Improves Your Focus
Continually scrolling through social media, watching TV, and trying to keep up with everything going on around you can severely diminish your focus. Think about it, we never actually concentrate on one thing when we are on our phones. However, when you read, you don’t have any visual aids that are typically present when you look at your smartphone or computer. You have to use your imagination to visualize the world in your book.
This trains your brain to digest information and improve its focus. It can help improve your concentration while you come up with a to-do list for the next day, or during work.
If you don’t exercise your muscles enough, over time, you will begin to lose their mass. The same goes for reading. If you don’t use your focus using stimulating activities, such as reading, it will begin to lessen as you age.
May Improve Mild Mental Health Problems
Most people with mental health issues, report having anxiety and depression. Reading reduces stress and helps you sleep more soundly at night, thereby alleviating symptoms of mild anxiety and depression.
Reduces Cortisol Levels
A little bit of cortisol in the body isn’t necessarily a bad thing. Our bodies naturally produce cortisol during our sleep as it helps people wake up in the morning. However, this doesn’t change the fact that cortisol is a stress hormone and can negatively affect your body if it stays at high levels, as a result of chronic stress.
High cortisol levels can cause depression, chronic fatigue, metabolic issues, weight gain, and digestive problems. Reading before going to sleep is an excellent way of lowering your cortisol levels, and thus reducing stress. When your body is low in cortisol, it’s more likely that it will rest more peacefully in the night and handle the next day’s stresses more productivity and calmly.
A Nighttime Reading Habit Can Help You Read More Books
Reading increases your literary consumption. Most Americans don’t read a lot of books per year. Try being different by reading every night before going to sleep, even if you can only set aside 10 minutes for it. Dedicating time just for reading only ensures that you’re close to finishing your month’s reading list, allowing you to read more books every month and every year, compared to most adults.
Relaxing Things to Read Before Bed
If you’re not an avid reader and need some help falling asleep fast, try reading something that may appear boring to you. Remember how easy it was to doze off while reading Moby Dick during your High School days? Although not necessarily boring, reading literary classics are an excellent way to induce sleep, especially if you have insomnia.
It’s not really what you’re reading that promotes sleep, it just that being in a quiet, comfortable position, where you can enter a different world causes drowsiness to exert itself. But being smart with your book choices can help you fall asleep faster. Of course, the type of literature that causes people to sleep better at night differs from one person to the other. However, there is no shortage of books where nothing appears to be happening.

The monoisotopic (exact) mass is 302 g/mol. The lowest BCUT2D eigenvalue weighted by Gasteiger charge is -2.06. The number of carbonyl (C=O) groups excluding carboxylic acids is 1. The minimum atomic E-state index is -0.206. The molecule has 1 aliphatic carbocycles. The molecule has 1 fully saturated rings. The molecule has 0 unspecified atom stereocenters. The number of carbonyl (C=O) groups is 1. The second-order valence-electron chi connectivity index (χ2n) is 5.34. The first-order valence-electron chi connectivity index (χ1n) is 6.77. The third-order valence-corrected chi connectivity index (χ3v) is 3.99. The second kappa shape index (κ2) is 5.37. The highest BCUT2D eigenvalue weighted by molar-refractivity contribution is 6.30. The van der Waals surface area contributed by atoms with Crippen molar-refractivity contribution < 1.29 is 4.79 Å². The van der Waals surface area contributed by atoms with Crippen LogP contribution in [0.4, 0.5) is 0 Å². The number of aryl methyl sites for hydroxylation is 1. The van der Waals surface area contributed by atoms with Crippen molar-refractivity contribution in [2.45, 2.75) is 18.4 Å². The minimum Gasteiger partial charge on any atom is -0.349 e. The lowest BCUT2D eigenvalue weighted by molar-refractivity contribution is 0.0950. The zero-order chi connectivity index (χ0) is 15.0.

Most people choose books that entertain them. If the book doesn’t keep them entertained, they are not having a great time. Your brain is already tired by the end of the day, reading a dull novel can give you a healthy level of fatigue. Just being in a constant state of trying to keep yourself focused, ensuring that you understand what’s going on, can help you drift to sleep much faster.
Goodreads offers a continuing, yet subjective list of boring things to read to sleep, some of which include Twilight, Life of Pi, Atlas Shrugged, Great Expectations, Moby Dick, Gone with the Wind and Catcher in the Rye. While we don’t agree that some of these books are lackluster, what we are sure of is that reading literary classics or any genre that relaxes you, can help you enjoy different perspectives and reduce your stress – thereby promoting sound sleep.
What You Shouldn’t Do While Reading in Bed
Avoid reading e-books and using electronic devices, such as smartphones, tablets, e-readers, and laptops for your nightly reading. The blue light emitted from these devices can suppress the production of melatonin in the body, significantly disrupting your circadian rhythm and your alertness the next day. By reading from a flickering device, you’re getting the complete opposite of what you want from your bedtime reading.
Reading from a printed book is a surefire way of beating stress and promoting proper sleep. However, if you don’t want to ditch your iPad or Kindle Fire, try keeping the device at least 14 inches away from your face and reduce your screen brightness so that you don’t set yourself up for blue light-related sleep issues, such as insomnia.
Reading has been proven to enhance cognition, improve empathy and relationships, and reduce your risk of Alzheimer’s and dementia. People who read consistently are also creative thinkers, have higher incomes, and are better public speakers. Reading before bedtime also reduces stress, relaxes your body, and helps you sleep more soundly at night.
And that’s not all. Reading also strengthens your vocabulary, boosts your concentration, and significantly improves your dream experience. In the modern world, we have many reading materials available to us. While there is a high risk that blue-light devices can interfere with your sleep patterns, there is no replacing that tangible feeling of turning to the next page.
If you’re always struggling with insomnia, we recommend reading something that appears dull. However, if you want to improve your bedtime experience and enjoy nighttime reading, try reading stories that take you into another world.